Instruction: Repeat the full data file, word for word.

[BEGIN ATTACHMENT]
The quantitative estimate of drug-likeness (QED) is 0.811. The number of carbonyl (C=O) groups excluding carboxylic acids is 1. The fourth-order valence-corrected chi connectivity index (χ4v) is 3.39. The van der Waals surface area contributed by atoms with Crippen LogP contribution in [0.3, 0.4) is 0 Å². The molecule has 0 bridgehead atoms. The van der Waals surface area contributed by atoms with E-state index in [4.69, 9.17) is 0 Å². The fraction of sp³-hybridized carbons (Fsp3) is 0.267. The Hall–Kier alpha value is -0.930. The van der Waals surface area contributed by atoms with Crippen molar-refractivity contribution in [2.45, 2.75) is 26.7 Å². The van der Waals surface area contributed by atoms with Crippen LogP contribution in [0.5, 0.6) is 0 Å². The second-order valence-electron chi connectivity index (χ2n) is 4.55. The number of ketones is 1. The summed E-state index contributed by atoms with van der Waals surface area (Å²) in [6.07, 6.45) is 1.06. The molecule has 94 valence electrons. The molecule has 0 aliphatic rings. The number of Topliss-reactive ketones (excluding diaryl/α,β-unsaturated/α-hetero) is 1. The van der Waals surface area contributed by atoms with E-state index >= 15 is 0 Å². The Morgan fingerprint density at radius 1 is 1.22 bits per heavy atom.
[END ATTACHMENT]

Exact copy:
The quantitative estimate of drug-likeness (QED) is 0.811. The number of carbonyl (C=O) groups excluding carboxylic acids is 1. The fourth-order valence-corrected chi connectivity index (χ4v) is 3.39. The van der Waals surface area contributed by atoms with Crippen LogP contribution in [0.3, 0.4) is 0 Å². The molecule has 0 bridgehead atoms. The van der Waals surface area contributed by atoms with E-state index in [4.69, 9.17) is 0 Å². The fraction of sp³-hybridized carbons (Fsp3) is 0.267. The Hall–Kier alpha value is -0.930. The van der Waals surface area contributed by atoms with Crippen molar-refractivity contribution in [2.45, 2.75) is 26.7 Å². The van der Waals surface area contributed by atoms with Crippen LogP contribution in [0.5, 0.6) is 0 Å². The second-order valence-electron chi connectivity index (χ2n) is 4.55. The number of ketones is 1. The summed E-state index contributed by atoms with van der Waals surface area (Å²) in [6.07, 6.45) is 1.06. The molecule has 94 valence electrons. The molecule has 0 aliphatic rings. The number of Topliss-reactive ketones (excluding diaryl/α,β-unsaturated/α-hetero) is 1. The van der Waals surface area contributed by atoms with E-state index >= 15 is 0 Å². The Morgan fingerprint density at radius 1 is 1.22 bits per heavy atom.